Now, let's be clear. I don't agree with much of what this article has to say. It is like a physician correctly describing a patient's symptoms and then incorrectly identifying the cause.
Here are the symptoms the author correctly notes:
Obviously, rival Sunday attractions also hastened the process of change, but by the end of the century the Church of England had largely become a "members only" organisation. Go to any parish church and the notices ("See Sue for tickets", "Tell Pamela if you can help") indicate that everyone knows everyone and newcomers are not expected. Even cathedrals model themselves on suburban parishes, nurturing their regular congregations. Attend debates at the church's parliament or general synod and you witness an inward-looking body.
Now here is where he gets the diagnosis wrong:
If the church prefers commitment to numbers, that is its prerogative. If, on social issues, it wishes to be out-of-step with public opinion, that is its decision. If, as a result, it appears irrelevant, it must not be surprised if it loses the perks of being part of the establishment.
Commitment does not have to be the opposite of numbers. In fact, some churches that have the highest demands for commitment are also the largest and fastest growing. Take for instance this mission statement from Willow Creek Community Church: "The mission of Willow Creek Community Church is to turn irreligious people into fully devoted followers of Jesus Christ." And they have done it—by the thousands!
Here is another instance of the author's misdiagnosis:
The rise of the parish communion was not the only manifestation of the church's changing nature. Until 1967, many "low church" parishes were simply churches without a lot of candles, vestments and ritual. In that year, at a short congress, the evangelical leader John Stott set out a new agenda. The evangelical wing of the church awoke to preach biblical truths with a new passion and, often, a requirement that its members should be "born again".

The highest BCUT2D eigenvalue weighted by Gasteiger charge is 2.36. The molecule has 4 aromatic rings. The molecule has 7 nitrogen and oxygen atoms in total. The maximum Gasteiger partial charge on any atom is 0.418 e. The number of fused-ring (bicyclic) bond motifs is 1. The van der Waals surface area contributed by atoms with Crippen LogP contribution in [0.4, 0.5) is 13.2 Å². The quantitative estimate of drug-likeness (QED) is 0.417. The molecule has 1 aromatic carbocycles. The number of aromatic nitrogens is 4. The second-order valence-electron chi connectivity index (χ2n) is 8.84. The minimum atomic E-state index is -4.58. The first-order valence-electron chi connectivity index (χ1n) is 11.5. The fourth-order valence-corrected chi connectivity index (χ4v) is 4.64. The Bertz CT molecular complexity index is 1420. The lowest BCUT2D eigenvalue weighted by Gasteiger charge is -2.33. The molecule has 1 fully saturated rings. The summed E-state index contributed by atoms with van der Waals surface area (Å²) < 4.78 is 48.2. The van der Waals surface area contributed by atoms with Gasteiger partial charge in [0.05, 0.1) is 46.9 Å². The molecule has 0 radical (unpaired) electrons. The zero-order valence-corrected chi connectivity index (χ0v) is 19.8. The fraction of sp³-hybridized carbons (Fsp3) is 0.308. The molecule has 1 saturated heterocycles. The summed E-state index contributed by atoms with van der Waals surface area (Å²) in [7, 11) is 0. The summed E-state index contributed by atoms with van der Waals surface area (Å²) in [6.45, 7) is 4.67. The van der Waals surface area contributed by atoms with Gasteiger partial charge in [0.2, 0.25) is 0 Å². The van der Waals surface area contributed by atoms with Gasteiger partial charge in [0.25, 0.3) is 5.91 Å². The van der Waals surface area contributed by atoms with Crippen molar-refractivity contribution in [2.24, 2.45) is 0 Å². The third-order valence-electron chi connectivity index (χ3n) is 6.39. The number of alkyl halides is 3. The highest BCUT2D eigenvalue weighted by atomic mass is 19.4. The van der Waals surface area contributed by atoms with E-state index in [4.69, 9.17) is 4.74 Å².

In other words, the author suggests that churches that followed John Stott in preaching biblical truth and requiring real commitment became irrelevant. What the author (amazingly) fails to realize is that the evangelical churches in Britain who followed John Stott's lead are virtually the only ones displaying any growth and vitality.
It is precisely the churches that have failed to preach biblical truth and require commitment that have become inward looking and irrelevant. The author evidently prefers the days when churches used Matins (instead of Holy Communion) as the primary service and used an older prayerbook that allowed people to say things they didn't really understand. In other words, when the church used to be irrelevant, it was really relevant. Huh?
Growing churches sometimes say that their mission is to be "high impact, high commitment" congregations. These congregations are committed to having a high impact in reaching their communities, and they stress a high level of commitment from those who become "fully devoted followers of Jesus Christ." The problem with the "irrelevant" British churches the author cites is that they have long ago lost any desire to be "high impact." They are not so much irrelevant as dormant.
In noting that the church is "out-of-step with public opinion" on social issues, the author appears to mean that the Church ought to follow the direction of the culture in social and moral issues instead of challenging it. Again, he could learn something from the American experience, where churches right now are at a watershed. The mainline churches that are following the culture are shrinking. The churches that are counter-cultural in their moral and ethical teaching are growing.
And as for the "church's preference for commitment over numbers"—it doesn't take a high level of commitment for people to show up at the same club meeting every Sunday morning; it could just mean they are a bunch of poor dweebs with no place else to go. If these congregations really were "high commitment," they would be evangelizing their cities, ministering to the poor, and involved in world mission. Churches that are heavily involved in that kind of outreach don't shrink; they grow.
My recommendation is for the author to take a couple of years to become seriously involved with a congregation like All Souls, Langham Place or Holy Trinity, Brompton, and really embrace the faith they teach. Then let's see if he still agrees with his own article.